Obstructive sleep apnoea can significantly increase a person’s risk for sudden cardiac death, according to the largest study of its kind published online in the Journal of the American College of Cardiology.1
The association of sleep apnoea with cardiovascular risk factors such as hypertension and atrial fibrillation is well documented, as is its link with a higher risk of myocardial infarction. This is the first study to establish a clear relationship between sleep apnoea and sudden cardiac death.
The study followed 10,701 subjects monitored by polysomnogram for incidents of resuscitated or fatal sudden cardiac death (average follow-up 5.3 years). In that time, 142 patients experienced this event, the most common predictors being aged >60 years, having >20 apnoea episodes per hour and having a lowest oxygen saturation level of <78% (p<0.0001). The study showed that a drop of oxygen saturation to below this level increases that patient’s risk of sudden cardiac death by 80%.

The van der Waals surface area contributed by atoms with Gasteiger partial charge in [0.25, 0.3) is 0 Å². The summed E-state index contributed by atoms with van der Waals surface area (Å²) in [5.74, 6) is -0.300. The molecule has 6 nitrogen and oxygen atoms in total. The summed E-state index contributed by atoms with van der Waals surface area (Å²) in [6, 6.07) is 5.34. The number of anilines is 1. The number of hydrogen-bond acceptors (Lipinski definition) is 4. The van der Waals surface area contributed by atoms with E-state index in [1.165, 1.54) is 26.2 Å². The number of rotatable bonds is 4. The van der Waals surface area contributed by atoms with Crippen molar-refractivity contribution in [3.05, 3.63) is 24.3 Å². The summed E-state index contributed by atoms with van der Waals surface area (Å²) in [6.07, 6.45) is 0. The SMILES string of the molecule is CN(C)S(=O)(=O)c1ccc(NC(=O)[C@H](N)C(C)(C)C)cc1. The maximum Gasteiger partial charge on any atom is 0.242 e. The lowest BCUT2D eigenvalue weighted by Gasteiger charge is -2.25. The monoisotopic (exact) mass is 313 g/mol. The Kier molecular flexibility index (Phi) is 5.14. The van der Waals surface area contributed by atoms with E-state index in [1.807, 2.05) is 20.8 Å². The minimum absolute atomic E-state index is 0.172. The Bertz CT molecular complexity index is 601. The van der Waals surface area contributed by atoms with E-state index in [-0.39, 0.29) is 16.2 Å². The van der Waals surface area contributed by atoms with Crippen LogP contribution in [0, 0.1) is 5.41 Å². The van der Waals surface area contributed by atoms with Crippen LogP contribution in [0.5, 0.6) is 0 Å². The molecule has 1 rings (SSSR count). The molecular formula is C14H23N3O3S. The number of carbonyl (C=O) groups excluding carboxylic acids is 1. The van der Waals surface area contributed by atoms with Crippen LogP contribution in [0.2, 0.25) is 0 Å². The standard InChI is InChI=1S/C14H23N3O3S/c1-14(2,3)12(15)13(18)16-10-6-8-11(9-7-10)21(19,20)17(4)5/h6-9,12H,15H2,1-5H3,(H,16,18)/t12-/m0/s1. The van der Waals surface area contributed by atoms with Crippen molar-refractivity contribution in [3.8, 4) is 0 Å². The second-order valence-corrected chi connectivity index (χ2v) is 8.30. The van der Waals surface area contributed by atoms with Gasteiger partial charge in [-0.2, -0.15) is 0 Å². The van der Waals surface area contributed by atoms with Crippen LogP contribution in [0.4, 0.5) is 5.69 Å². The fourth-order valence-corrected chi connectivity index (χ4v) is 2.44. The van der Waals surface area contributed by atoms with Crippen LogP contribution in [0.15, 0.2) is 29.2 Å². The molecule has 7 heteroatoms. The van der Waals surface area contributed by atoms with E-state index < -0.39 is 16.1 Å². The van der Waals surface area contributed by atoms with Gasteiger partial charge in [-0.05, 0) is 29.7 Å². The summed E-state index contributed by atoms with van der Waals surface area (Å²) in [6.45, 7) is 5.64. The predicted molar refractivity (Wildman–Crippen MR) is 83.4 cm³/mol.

The study authors warn that the prevalence of sleep apnoea in Western populations is likely to grow, due to the increasing incidence of obesity. They suggest further research into the mechanisms of sudden cardiac death in these individuals.
Meanwhile, a separate study published in the Journal of Psychiatric Research found that poor sleep, particularly waking too early, appears to play a significant role in raising levels of inflammation among women with coronary heart disease. The elevated inflammation affected only women, not men, even when adjusted for medical, lifestyle and socio-demographic differences, according to the authors.
Since the women in the study were largely post-menopausal, the researchers hypothesised that lower levels of oestrogen may help explain the inflammatory activity associated with poor sleep and that, conversely, testosterone may have a protective effect.